You're confused?? It's the 77 year starter that fits my mill but has the hole in it! I suppose I could just swap noses to get what I want. Think a picture or two may be in order to illustrate the matter. Any G-Body Olds Cutlass owners on the forum who have experience with a starter, AC-Delco P/N of 1109072, which the interchange suggests as being OEM for the Olds?
it doesn't take much to confuse me....:unsure:
 
CopperNick

CopperNick

Greasemonkey
Feb 20, 2018
122
28
Canada
So I finally was able to take some pictures just to show anyone interested just exactly what I was looking at. I still have to "motor" both of these units to see if they spin freely and easily under power. Since, apart from the nose castings, they pretty much mimic each other, the game plan may become a case of swapping the noses. That would give me an assembly that would be minus the extra hole

DSCN2427.JPG


Of all the shots that I did take, this one arguably shows the second hole the most clearly. When I spoke with one of the senior parts reps at my local parts yard, he suggested that it might have been put there by Delco as an alternative access hole for the field winding tabs that get connected to the solenoid. He thought that it probably would have had a plug of some kind just stuck into it. if so the plug is long gone and that makes the windings and armature vulnerable to crap and crud from road and climate.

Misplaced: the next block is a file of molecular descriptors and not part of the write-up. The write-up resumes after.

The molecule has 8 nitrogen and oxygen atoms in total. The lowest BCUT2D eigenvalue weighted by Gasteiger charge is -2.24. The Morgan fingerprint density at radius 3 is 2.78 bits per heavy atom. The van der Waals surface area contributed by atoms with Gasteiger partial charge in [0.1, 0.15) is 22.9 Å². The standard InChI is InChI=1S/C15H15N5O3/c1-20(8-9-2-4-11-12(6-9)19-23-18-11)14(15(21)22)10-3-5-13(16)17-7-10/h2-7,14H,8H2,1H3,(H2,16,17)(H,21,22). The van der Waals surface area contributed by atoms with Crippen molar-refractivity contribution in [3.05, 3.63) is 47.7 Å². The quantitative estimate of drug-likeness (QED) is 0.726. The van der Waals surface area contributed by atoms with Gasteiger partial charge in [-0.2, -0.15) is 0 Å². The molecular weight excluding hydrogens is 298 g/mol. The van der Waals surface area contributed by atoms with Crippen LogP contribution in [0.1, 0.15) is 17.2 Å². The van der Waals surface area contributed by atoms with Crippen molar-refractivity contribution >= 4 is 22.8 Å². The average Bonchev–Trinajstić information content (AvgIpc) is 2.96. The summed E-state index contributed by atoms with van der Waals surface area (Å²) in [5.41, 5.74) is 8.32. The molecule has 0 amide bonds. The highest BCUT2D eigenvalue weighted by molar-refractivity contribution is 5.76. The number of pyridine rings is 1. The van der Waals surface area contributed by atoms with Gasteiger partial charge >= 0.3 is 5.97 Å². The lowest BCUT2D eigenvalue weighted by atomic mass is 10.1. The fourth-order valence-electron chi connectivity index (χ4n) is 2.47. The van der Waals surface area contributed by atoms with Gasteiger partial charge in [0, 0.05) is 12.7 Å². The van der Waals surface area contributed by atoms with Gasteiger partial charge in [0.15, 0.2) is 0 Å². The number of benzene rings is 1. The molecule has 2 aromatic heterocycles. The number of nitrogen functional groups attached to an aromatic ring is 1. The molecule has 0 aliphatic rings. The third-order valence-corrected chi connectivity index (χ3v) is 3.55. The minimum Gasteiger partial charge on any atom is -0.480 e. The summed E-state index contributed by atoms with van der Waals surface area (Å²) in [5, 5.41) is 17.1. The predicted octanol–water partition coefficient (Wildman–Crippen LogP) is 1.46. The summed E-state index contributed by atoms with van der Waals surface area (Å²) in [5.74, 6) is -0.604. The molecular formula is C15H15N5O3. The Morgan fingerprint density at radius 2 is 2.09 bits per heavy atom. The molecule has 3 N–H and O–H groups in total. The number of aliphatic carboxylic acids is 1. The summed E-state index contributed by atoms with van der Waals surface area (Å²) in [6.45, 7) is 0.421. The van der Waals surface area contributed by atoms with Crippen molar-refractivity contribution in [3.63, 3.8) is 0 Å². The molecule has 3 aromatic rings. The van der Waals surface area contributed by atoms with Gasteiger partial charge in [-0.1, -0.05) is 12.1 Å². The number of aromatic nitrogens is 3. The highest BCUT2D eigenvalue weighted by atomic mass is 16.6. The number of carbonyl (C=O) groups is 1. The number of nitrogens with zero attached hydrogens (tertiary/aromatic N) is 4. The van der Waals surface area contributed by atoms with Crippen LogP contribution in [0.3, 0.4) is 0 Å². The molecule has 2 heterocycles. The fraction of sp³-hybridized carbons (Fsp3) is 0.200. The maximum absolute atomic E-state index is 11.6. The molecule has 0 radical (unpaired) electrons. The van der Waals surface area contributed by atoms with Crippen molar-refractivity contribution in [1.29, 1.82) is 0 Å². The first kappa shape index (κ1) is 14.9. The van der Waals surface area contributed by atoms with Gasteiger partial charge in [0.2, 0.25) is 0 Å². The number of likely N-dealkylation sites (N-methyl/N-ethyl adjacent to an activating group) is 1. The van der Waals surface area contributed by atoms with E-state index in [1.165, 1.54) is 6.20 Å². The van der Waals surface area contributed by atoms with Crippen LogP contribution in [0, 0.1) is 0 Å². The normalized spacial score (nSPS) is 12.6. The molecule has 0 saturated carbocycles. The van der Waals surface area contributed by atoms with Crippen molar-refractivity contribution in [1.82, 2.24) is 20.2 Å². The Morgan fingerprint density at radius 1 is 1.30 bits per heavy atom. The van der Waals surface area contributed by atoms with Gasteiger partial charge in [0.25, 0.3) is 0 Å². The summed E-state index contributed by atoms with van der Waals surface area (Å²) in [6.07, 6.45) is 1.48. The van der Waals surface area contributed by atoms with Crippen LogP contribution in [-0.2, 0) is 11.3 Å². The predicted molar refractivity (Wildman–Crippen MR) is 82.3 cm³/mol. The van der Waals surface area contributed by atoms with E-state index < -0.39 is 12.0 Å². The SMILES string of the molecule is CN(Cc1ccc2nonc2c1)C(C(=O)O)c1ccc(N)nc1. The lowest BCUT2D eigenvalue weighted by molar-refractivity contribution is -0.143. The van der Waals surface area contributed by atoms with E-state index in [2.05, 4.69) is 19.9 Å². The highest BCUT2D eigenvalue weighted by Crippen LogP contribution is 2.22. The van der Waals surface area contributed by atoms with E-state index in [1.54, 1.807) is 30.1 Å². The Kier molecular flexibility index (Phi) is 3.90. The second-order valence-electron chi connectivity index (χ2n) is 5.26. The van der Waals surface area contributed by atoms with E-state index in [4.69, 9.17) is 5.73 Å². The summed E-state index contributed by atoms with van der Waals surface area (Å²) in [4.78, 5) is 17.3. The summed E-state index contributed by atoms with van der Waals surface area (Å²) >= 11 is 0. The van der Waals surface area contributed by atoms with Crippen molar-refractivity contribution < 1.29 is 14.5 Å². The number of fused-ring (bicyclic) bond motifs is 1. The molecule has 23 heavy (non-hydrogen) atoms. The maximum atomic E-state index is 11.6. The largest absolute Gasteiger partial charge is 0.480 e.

DSCN2434.JPG


This is just a shot to show both the similarities and the differences. The 77 305 starter is on the left and you can actually see that second hole just a little bit more clearly than in the first shot. It is highly likely that this one came off the shelf at one point or another during a visit to the parts yard. It still has the stumps of the various wires attached to it, which to me means it was cut out of a clunker or pulled from a junk motor that was otherwise destined for either the rebuilders or for the scrap yard. It probably came into my hands during an inventory purge; yards typically do that when current stock becomes obsolescent due to changes in models and applications.